ANTENNA AND ITS FUNCTIONS

ANTENNA:
An antenna basically is a transducer. It converts electrical energy into
electromagnetic energy in case of transmission and vice-versa in case of
reception.

FUNCTIONS:
•It transmits electrical signals in the form of EM waves.
•It extracts power from passing EM waves.
•It guides waves or signals in a desired direction of propagation.

TECHNIQUES

The techniques used to make antennas more selective-both from a
frequency and spatial standpoint,can be classified as:

1.SITE MODIFIERS:
•Clutter fences
•Removal of obstacles etc.

2.CONFIGURATION MODIFIERS:
•Hooded antennas
•Tunnel antennas
•Selective placement of RAM
•Dielguide antennas
•Extension of reflector areas etc.

3.SIGNAL PROCESSING MODIFIERS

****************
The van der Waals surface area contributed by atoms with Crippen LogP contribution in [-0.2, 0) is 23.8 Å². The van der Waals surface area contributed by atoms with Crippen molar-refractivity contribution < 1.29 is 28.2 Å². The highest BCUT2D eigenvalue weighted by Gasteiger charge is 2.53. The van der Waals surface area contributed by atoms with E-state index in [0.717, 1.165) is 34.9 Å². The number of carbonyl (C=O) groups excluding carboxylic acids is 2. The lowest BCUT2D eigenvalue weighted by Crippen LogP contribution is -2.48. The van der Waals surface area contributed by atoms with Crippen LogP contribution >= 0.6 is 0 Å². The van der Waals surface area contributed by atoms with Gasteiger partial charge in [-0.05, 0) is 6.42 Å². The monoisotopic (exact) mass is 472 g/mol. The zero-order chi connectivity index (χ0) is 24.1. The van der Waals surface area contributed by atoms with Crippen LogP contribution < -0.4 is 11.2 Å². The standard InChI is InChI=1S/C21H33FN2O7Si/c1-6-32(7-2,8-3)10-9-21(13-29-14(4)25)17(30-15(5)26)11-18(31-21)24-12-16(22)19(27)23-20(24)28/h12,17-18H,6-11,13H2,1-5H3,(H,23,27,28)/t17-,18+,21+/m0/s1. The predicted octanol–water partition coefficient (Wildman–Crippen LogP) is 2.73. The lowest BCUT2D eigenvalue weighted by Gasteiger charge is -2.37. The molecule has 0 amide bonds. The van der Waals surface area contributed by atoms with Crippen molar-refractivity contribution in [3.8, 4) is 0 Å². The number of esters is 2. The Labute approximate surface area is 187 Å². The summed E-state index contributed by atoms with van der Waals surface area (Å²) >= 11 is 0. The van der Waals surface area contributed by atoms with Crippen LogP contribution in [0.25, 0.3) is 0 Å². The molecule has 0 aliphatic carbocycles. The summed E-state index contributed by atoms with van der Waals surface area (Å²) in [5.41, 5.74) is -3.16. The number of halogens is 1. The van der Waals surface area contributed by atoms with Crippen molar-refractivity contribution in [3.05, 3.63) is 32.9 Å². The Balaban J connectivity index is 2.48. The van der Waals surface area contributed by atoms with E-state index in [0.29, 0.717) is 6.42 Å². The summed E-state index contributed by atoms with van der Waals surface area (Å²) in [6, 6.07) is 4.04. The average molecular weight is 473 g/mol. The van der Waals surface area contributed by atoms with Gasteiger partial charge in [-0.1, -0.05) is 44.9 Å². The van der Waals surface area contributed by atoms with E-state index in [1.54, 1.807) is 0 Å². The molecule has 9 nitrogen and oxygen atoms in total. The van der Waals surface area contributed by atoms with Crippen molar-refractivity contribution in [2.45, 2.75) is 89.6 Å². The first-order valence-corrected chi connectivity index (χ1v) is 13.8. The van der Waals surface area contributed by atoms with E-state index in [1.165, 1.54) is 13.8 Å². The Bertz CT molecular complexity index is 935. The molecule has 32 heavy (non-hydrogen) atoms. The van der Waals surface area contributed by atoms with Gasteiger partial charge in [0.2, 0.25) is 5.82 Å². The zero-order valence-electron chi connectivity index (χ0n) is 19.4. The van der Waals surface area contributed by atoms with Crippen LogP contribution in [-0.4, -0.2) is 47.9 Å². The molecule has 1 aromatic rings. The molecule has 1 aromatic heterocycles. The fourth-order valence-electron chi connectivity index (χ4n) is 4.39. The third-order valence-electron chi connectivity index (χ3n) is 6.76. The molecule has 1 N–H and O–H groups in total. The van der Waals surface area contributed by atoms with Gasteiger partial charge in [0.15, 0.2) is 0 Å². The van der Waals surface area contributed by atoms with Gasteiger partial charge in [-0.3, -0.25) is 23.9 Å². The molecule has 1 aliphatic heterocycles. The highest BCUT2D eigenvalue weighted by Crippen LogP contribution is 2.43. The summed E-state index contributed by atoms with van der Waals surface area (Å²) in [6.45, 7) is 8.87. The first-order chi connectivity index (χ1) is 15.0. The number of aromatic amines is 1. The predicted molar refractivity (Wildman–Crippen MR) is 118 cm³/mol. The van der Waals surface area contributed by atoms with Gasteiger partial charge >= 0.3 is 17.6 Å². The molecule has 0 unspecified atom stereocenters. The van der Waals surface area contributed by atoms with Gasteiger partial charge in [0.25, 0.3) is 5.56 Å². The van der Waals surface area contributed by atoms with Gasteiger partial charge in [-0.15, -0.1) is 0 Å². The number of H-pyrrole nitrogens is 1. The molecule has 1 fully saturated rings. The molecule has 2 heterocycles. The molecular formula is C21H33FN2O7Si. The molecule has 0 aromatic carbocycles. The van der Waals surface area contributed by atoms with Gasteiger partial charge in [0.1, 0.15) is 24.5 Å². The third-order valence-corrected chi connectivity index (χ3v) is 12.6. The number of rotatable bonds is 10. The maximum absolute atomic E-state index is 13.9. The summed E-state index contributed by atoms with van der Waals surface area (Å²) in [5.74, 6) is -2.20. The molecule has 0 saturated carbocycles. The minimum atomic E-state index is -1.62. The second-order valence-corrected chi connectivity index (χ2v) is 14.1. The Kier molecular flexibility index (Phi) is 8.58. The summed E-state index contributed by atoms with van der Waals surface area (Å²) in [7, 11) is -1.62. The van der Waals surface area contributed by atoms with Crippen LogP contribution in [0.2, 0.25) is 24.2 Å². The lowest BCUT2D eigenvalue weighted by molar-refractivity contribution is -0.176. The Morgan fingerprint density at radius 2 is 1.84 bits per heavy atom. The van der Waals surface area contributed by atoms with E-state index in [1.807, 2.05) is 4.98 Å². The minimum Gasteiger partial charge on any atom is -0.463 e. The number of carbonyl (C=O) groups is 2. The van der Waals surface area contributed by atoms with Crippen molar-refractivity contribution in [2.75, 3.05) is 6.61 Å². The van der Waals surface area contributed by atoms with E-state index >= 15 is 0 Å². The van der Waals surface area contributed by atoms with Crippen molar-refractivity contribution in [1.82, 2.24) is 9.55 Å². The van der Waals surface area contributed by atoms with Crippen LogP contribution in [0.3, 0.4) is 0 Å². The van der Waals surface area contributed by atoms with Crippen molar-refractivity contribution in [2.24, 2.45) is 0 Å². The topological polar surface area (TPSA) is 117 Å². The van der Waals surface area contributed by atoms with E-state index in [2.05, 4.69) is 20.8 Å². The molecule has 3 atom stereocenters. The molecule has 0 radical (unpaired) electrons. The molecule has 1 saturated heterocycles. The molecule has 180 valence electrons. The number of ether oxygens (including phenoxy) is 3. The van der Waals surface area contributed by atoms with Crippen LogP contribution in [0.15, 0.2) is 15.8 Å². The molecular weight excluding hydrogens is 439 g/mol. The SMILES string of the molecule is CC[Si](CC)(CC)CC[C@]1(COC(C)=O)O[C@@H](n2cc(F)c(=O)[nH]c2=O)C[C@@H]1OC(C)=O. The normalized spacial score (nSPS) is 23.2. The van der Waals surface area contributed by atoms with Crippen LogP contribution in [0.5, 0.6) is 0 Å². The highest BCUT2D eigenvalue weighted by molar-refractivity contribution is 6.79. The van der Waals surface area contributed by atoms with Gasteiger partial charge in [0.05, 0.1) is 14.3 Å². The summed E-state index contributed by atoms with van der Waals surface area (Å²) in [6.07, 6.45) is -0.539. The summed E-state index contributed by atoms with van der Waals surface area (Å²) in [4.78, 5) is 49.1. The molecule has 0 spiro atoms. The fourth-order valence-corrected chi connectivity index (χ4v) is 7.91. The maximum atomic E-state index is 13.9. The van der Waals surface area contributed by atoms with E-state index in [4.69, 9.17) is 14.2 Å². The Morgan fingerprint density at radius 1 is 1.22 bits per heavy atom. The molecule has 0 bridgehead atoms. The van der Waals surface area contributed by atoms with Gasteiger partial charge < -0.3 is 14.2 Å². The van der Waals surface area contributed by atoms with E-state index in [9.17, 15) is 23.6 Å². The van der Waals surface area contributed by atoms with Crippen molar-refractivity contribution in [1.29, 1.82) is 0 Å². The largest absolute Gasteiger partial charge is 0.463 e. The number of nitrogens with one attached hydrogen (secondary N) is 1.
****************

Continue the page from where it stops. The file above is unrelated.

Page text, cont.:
•SL blanking and cancelling

CHARACTERISTICS OF AN ANTENNA
The characteristics of an antenna are usually specified in
terms of:
•Terminal impedance
•Bandwidth
•Power gain
•Polarization
•Scanning characteristics
The most important of the characteristics in regard to EMC are
It might be more descriptive to say that the characteristics
which are more amenable to change for the purpose of achieving
compatibility are the bandwidth and out of the main beam
pattern.

ANTENNA PATTERN CONSIDERATION IN EMC
•SIDELOBE LEVELS
•OUT OF BAND REJECTION
•CROSS POLARIZATION DISCRIMINATION

PATTERN DETAILS

•Main Beam
•Beamwidth
•Sidelobe
•Nulls
•Vestigeal sidelobe

ANTENN PRAMETERS

INTRODUCTION
The subject of interference suppression requires a knowledge of all the
areas contributing to the problem.
•The generators of desired and undesired signals
•The coupling paths between them.
•The receiving systems alongwith their information processing and
decision making functions.

OMNI PATTERNS